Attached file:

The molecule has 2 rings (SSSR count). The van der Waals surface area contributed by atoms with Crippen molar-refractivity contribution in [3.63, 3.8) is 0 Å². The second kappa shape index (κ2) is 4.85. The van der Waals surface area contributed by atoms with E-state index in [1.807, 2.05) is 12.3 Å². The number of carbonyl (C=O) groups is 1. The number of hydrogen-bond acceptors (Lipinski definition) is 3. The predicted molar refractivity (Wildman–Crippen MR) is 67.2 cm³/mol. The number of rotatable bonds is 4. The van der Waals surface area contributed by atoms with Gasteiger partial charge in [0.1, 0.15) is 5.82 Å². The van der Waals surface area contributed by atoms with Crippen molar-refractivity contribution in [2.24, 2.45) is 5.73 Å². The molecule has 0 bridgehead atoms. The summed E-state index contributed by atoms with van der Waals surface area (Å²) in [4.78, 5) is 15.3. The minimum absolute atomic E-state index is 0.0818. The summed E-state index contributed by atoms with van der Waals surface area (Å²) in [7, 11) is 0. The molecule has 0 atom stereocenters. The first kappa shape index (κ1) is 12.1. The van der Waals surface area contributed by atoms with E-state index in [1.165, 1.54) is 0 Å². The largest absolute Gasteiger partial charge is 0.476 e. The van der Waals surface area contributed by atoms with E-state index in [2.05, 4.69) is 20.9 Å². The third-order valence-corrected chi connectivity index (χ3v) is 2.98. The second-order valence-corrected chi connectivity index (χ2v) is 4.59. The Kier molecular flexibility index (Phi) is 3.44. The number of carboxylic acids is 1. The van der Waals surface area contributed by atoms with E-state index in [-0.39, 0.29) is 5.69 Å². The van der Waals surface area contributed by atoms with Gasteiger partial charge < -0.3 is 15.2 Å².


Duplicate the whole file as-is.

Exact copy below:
The molecule has 2 rings (SSSR count). The van der Waals surface area contributed by atoms with Crippen molar-refractivity contribution in [3.63, 3.8) is 0 Å². The second kappa shape index (κ2) is 4.85. The van der Waals surface area contributed by atoms with E-state index in [1.807, 2.05) is 12.3 Å². The number of carbonyl (C=O) groups is 1. The number of hydrogen-bond acceptors (Lipinski definition) is 3. The predicted molar refractivity (Wildman–Crippen MR) is 67.2 cm³/mol. The number of rotatable bonds is 4. The van der Waals surface area contributed by atoms with Gasteiger partial charge in [0.1, 0.15) is 5.82 Å². The van der Waals surface area contributed by atoms with Crippen molar-refractivity contribution in [2.24, 2.45) is 5.73 Å². The molecule has 0 bridgehead atoms. The summed E-state index contributed by atoms with van der Waals surface area (Å²) in [4.78, 5) is 15.3. The minimum absolute atomic E-state index is 0.0818. The summed E-state index contributed by atoms with van der Waals surface area (Å²) in [7, 11) is 0. The molecule has 0 atom stereocenters. The first kappa shape index (κ1) is 12.1. The van der Waals surface area contributed by atoms with E-state index in [1.165, 1.54) is 0 Å². The largest absolute Gasteiger partial charge is 0.476 e. The van der Waals surface area contributed by atoms with E-state index in [2.05, 4.69) is 20.9 Å². The third-order valence-corrected chi connectivity index (χ3v) is 2.98. The second-order valence-corrected chi connectivity index (χ2v) is 4.59. The Kier molecular flexibility index (Phi) is 3.44. The number of carboxylic acids is 1. The van der Waals surface area contributed by atoms with E-state index in [-0.39, 0.29) is 5.69 Å². The van der Waals surface area contributed by atoms with Gasteiger partial charge < -0.3 is 15.2 Å².